“…Anti-nuclear activists contend the increasing number of glove box mishaps are part of a trend that will continue as the lab processes more plutonium, partly in pursuit of making the bowling ball-sized cores, or pits, that detonate warheads.
“It’s reasonable to assume it will accelerate with expanded [pit] production,” said Jay Coghlan, executive director of Nuclear Watch New Mexico.”
A Los Alamos National Laboratory worker recently punctured a glove used to handle radioactive material in a sealed compartment, and wind blew airborne tritium into the liquid waste treatment facility a few weeks earlier, a federal watchdog reported.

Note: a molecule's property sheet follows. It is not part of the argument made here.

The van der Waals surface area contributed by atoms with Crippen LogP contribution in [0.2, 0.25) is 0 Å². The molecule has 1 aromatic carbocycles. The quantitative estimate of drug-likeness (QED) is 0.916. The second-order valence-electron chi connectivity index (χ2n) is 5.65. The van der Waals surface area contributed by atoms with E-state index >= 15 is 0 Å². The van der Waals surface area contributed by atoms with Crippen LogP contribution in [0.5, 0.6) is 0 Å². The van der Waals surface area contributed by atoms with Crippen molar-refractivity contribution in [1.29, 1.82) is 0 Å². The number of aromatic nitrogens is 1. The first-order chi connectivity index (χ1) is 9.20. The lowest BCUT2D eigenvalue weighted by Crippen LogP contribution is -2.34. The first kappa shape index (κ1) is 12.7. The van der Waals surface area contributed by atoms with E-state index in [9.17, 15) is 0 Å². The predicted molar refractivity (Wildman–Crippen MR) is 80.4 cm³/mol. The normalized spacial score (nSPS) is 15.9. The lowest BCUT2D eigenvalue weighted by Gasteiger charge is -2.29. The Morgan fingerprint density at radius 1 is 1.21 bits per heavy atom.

The worker punctured the glove while handling a sharp measuring caliper instead of an electronic device that’s normally used for the task but was disabled, according to an October report by the Defense Nuclear Facilities Safety Board.
The breach contaminated a protective glove the worker was wearing but not the skin, and it didn’t cause an airborne radioactive release, the report said.
This is the second glove box breach in as many months and among a half-dozen the safety board has reported this year.